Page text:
HAWAII'S Nathan Florence chose the spectacular setting of Shipstern Bluff off the Tasmanian coast to win his first big-wave surfing contest at the 2019 edition of Red Bull Cape Fear - therefore taking the mantle off Ulladulla's Russell Bierke.
The invitation-only event saw 20 surfers such as Australian legend Mick Fanning and 2016 defending champion Russell Bierke tackle the famous 'Shippies' when a wave within a wave is created due to the shape of the reef bottom, causing several steps to emerge.
One of the most difficult surf locations in the world, Shipstern Bluff was first surfed in the early 2000s with triple-overhead waves up to 20ft [6m] commonplace.
Contestants used impact jackets to help absorb shock from serious wipeouts in 12-degree water temperatures with frigid southerly winds also posing problems.
Surfing's unique big-wave event saw Florence, 24, start Monday strong in heat one after opting to paddle for the entire event instead of using the tow rope.
Three-time world champion Fanning got towed in, however struggled to master the giant waves in the heats like Hawaiian Florence and Tasmanian chargers James Hollmer-Cross and Mikey Brennan.
In the final, which Bierke just missed out on a spot in, Hollmer-Cross, the only one to tow, stole the show when he scored a perfect 10 that hollowed out, swallowed him up then spat him to the channel.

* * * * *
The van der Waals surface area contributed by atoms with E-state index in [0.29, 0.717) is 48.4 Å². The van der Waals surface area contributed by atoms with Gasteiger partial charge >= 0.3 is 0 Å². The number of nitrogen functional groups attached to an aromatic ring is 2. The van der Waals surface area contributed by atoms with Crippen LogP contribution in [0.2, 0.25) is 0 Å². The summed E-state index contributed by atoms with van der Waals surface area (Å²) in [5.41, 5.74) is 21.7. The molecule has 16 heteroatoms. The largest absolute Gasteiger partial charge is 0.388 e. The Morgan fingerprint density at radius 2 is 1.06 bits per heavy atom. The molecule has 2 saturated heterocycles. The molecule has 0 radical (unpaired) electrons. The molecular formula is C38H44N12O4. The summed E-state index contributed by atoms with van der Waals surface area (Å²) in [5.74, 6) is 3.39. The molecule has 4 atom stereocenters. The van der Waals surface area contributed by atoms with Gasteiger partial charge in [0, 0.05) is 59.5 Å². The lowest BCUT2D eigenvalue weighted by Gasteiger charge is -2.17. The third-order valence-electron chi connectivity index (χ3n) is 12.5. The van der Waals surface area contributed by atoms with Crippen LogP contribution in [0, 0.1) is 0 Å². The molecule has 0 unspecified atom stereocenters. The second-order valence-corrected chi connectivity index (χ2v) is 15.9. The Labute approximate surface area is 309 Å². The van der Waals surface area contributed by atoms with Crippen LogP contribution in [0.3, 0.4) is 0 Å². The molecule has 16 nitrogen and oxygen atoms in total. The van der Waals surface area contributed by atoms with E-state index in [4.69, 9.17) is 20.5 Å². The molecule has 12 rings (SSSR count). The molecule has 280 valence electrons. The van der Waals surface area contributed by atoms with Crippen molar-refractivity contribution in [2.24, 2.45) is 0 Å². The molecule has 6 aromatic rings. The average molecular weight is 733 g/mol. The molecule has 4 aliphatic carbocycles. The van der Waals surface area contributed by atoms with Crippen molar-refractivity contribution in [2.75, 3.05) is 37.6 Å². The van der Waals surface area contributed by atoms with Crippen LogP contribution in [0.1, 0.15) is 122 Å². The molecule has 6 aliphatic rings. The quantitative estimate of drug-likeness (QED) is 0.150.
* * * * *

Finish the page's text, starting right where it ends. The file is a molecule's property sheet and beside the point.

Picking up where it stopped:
Florence paddled into and successfully negotiated a double-overhead barrel and Shipstern's notorious 'step' to score an excellent 9.33 to cement himself as the one to beat and followed up with a 5.83 to seal the win as Hollmer-Cross failed to find a second wave.
Australian heavyweight Laurie Towner grabbed second place with a combined 14.10 as compatriot Justen 'Jughead' Allport secured the final podium spot.
"I'm so baffled, it's the first contest I've ever won Florence, whose older brother John John (two-time WSL men's world champion), said.
"To be at this venue and win is amazing.
"To be surfing with the boys and the local legends, I just can't believe it - I'm so psyched.
"We drew straws to decide priority and, as soon as the horn blew, I was looking at this thing going, 'It's mine!'
"It was the best wave I caught.
"James had that unbelievable wave - it was perfect and he got a perfect score, but I'm so stoked he couldn't get another one... I was counting the minutes.
"It was the longest hour of my life."
This is only the third time Red Bull Cape Fear has run in six years, after Sydney's ledge-break "Ours" editions in 2014 and 2016, as contestants and organisers have to wait for serious and dangerous conditions that provide the ultimate test for the best global surfers.